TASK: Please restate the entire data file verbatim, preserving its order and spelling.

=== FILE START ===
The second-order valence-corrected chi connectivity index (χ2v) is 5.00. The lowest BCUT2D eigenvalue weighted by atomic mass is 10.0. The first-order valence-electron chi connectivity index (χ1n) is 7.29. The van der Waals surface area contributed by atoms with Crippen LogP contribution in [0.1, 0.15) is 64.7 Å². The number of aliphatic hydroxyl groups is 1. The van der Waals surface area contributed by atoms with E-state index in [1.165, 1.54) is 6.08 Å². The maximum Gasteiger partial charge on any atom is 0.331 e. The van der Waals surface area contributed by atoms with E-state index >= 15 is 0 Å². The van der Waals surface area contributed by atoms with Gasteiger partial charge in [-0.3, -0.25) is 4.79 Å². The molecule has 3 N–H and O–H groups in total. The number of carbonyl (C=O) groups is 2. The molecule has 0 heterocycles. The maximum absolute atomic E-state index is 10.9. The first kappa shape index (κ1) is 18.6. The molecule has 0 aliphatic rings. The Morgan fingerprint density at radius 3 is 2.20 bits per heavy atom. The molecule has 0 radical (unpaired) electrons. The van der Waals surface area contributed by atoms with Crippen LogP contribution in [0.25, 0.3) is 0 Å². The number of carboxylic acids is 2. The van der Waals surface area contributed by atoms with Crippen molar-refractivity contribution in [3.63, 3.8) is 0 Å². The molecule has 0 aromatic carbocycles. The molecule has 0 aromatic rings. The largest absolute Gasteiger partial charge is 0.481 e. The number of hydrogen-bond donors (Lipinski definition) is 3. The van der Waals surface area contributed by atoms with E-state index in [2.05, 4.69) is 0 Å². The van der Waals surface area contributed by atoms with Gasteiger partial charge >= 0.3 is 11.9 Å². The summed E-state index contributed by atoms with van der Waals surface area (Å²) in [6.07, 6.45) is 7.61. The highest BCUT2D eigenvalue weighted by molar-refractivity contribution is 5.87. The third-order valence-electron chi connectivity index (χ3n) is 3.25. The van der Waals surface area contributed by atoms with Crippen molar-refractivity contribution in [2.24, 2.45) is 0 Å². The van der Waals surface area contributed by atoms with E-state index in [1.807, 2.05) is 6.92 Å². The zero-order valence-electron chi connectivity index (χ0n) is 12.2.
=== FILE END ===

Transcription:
The second-order valence-corrected chi connectivity index (χ2v) is 5.00. The lowest BCUT2D eigenvalue weighted by atomic mass is 10.0. The first-order valence-electron chi connectivity index (χ1n) is 7.29. The van der Waals surface area contributed by atoms with Crippen LogP contribution in [0.1, 0.15) is 64.7 Å². The number of aliphatic hydroxyl groups is 1. The van der Waals surface area contributed by atoms with E-state index in [1.165, 1.54) is 6.08 Å². The maximum Gasteiger partial charge on any atom is 0.331 e. The van der Waals surface area contributed by atoms with E-state index >= 15 is 0 Å². The van der Waals surface area contributed by atoms with Gasteiger partial charge in [-0.3, -0.25) is 4.79 Å². The molecule has 3 N–H and O–H groups in total. The number of carbonyl (C=O) groups is 2. The molecule has 0 heterocycles. The maximum absolute atomic E-state index is 10.9. The first kappa shape index (κ1) is 18.6. The molecule has 0 aliphatic rings. The Morgan fingerprint density at radius 3 is 2.20 bits per heavy atom. The molecule has 0 radical (unpaired) electrons. The van der Waals surface area contributed by atoms with Crippen LogP contribution in [0.25, 0.3) is 0 Å². The number of carboxylic acids is 2. The van der Waals surface area contributed by atoms with Crippen molar-refractivity contribution in [3.63, 3.8) is 0 Å². The molecule has 0 aromatic carbocycles. The molecule has 0 aromatic rings. The largest absolute Gasteiger partial charge is 0.481 e. The number of hydrogen-bond donors (Lipinski definition) is 3. The van der Waals surface area contributed by atoms with E-state index in [2.05, 4.69) is 0 Å². The van der Waals surface area contributed by atoms with Gasteiger partial charge >= 0.3 is 11.9 Å². The summed E-state index contributed by atoms with van der Waals surface area (Å²) in [6.07, 6.45) is 7.61. The highest BCUT2D eigenvalue weighted by molar-refractivity contribution is 5.87. The third-order valence-electron chi connectivity index (χ3n) is 3.25. The van der Waals surface area contributed by atoms with Crippen molar-refractivity contribution in [2.24, 2.45) is 0 Å². The van der Waals surface area contributed by atoms with E-state index in [1.807, 2.05) is 6.92 Å². The zero-order valence-electron chi connectivity index (χ0n) is 12.2.